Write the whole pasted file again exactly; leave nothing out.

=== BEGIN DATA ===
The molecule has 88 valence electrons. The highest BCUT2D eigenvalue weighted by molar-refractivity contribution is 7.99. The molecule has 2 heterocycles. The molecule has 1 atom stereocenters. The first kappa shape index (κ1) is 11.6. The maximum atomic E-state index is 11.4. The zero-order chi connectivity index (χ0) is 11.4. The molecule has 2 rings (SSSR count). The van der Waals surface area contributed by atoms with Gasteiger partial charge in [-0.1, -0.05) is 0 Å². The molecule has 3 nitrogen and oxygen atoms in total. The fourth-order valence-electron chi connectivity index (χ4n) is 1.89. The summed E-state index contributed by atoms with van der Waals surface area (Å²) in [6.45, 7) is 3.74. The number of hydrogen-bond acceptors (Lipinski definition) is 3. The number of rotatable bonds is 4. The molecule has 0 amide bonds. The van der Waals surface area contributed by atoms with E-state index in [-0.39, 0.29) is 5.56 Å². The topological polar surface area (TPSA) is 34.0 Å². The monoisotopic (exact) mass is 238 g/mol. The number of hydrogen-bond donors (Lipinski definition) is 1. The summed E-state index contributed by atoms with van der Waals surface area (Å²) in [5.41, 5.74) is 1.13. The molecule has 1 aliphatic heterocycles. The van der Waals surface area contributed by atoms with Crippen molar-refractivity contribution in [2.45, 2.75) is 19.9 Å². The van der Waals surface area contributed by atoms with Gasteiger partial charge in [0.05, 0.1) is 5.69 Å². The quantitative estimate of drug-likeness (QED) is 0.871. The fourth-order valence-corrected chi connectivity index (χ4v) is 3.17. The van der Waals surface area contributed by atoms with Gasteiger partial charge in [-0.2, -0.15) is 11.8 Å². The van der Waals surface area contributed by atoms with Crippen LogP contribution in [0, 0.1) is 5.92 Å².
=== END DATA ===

The molecule has 88 valence electrons. The highest BCUT2D eigenvalue weighted by molar-refractivity contribution is 7.99. The molecule has 2 heterocycles. The molecule has 1 atom stereocenters. The first kappa shape index (κ1) is 11.6. The maximum atomic E-state index is 11.4. The zero-order chi connectivity index (χ0) is 11.4. The molecule has 2 rings (SSSR count). The van der Waals surface area contributed by atoms with Gasteiger partial charge in [-0.1, -0.05) is 0 Å². The molecule has 3 nitrogen and oxygen atoms in total. The fourth-order valence-electron chi connectivity index (χ4n) is 1.89. The summed E-state index contributed by atoms with van der Waals surface area (Å²) in [6.45, 7) is 3.74. The number of hydrogen-bond acceptors (Lipinski definition) is 3. The number of rotatable bonds is 4. The molecule has 0 amide bonds. The van der Waals surface area contributed by atoms with E-state index in [-0.39, 0.29) is 5.56 Å². The topological polar surface area (TPSA) is 34.0 Å². The monoisotopic (exact) mass is 238 g/mol. The number of hydrogen-bond donors (Lipinski definition) is 1. The summed E-state index contributed by atoms with van der Waals surface area (Å²) in [5.41, 5.74) is 1.13. The molecule has 1 aliphatic heterocycles. The van der Waals surface area contributed by atoms with Crippen molar-refractivity contribution in [2.45, 2.75) is 19.9 Å². The van der Waals surface area contributed by atoms with Gasteiger partial charge in [0.05, 0.1) is 5.69 Å². The quantitative estimate of drug-likeness (QED) is 0.871. The fourth-order valence-corrected chi connectivity index (χ4v) is 3.17. The van der Waals surface area contributed by atoms with Gasteiger partial charge in [-0.2, -0.15) is 11.8 Å². The van der Waals surface area contributed by atoms with Crippen LogP contribution in [0, 0.1) is 5.92 Å².